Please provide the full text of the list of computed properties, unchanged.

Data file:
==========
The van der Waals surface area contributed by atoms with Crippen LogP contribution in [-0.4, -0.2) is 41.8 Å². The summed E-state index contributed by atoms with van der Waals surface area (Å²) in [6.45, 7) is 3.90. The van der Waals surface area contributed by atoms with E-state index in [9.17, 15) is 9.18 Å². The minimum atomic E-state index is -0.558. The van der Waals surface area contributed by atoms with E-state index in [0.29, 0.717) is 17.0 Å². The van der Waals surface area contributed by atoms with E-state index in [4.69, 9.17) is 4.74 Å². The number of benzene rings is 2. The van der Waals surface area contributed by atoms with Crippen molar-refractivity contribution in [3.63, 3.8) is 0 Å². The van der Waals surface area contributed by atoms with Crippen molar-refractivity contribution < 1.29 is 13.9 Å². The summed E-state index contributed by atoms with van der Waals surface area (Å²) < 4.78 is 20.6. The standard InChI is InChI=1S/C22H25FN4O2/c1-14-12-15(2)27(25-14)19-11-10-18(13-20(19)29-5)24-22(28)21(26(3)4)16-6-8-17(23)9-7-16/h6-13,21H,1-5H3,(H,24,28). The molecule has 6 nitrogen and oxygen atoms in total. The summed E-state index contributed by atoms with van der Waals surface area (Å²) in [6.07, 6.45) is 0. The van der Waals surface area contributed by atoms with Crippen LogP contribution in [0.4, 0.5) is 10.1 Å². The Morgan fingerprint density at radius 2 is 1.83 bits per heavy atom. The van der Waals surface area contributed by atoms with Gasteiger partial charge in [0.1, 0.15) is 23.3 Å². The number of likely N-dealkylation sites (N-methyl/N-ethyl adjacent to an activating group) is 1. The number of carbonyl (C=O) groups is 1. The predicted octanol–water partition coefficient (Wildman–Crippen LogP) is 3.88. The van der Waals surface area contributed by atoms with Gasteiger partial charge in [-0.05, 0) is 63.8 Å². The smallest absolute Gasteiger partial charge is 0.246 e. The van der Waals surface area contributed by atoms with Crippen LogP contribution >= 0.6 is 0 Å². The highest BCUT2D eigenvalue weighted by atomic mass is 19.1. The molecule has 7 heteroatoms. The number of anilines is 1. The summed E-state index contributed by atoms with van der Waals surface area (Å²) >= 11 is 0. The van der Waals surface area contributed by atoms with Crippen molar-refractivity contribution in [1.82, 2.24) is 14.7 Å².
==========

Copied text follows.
The van der Waals surface area contributed by atoms with Crippen LogP contribution in [-0.4, -0.2) is 41.8 Å². The summed E-state index contributed by atoms with van der Waals surface area (Å²) in [6.45, 7) is 3.90. The van der Waals surface area contributed by atoms with E-state index in [9.17, 15) is 9.18 Å². The minimum atomic E-state index is -0.558. The van der Waals surface area contributed by atoms with E-state index in [0.29, 0.717) is 17.0 Å². The van der Waals surface area contributed by atoms with E-state index in [4.69, 9.17) is 4.74 Å². The number of benzene rings is 2. The van der Waals surface area contributed by atoms with Crippen molar-refractivity contribution in [3.63, 3.8) is 0 Å². The van der Waals surface area contributed by atoms with Crippen molar-refractivity contribution < 1.29 is 13.9 Å². The summed E-state index contributed by atoms with van der Waals surface area (Å²) < 4.78 is 20.6. The standard InChI is InChI=1S/C22H25FN4O2/c1-14-12-15(2)27(25-14)19-11-10-18(13-20(19)29-5)24-22(28)21(26(3)4)16-6-8-17(23)9-7-16/h6-13,21H,1-5H3,(H,24,28). The molecule has 6 nitrogen and oxygen atoms in total. The summed E-state index contributed by atoms with van der Waals surface area (Å²) in [6.07, 6.45) is 0. The van der Waals surface area contributed by atoms with Crippen LogP contribution in [0.4, 0.5) is 10.1 Å². The Morgan fingerprint density at radius 2 is 1.83 bits per heavy atom. The van der Waals surface area contributed by atoms with Gasteiger partial charge in [0.1, 0.15) is 23.3 Å². The number of likely N-dealkylation sites (N-methyl/N-ethyl adjacent to an activating group) is 1. The number of carbonyl (C=O) groups is 1. The predicted octanol–water partition coefficient (Wildman–Crippen LogP) is 3.88. The van der Waals surface area contributed by atoms with Gasteiger partial charge in [-0.05, 0) is 63.8 Å². The smallest absolute Gasteiger partial charge is 0.246 e. The van der Waals surface area contributed by atoms with Crippen LogP contribution >= 0.6 is 0 Å². The highest BCUT2D eigenvalue weighted by atomic mass is 19.1. The molecule has 7 heteroatoms. The number of anilines is 1. The summed E-state index contributed by atoms with van der Waals surface area (Å²) >= 11 is 0. The van der Waals surface area contributed by atoms with Crippen molar-refractivity contribution in [1.82, 2.24) is 14.7 Å².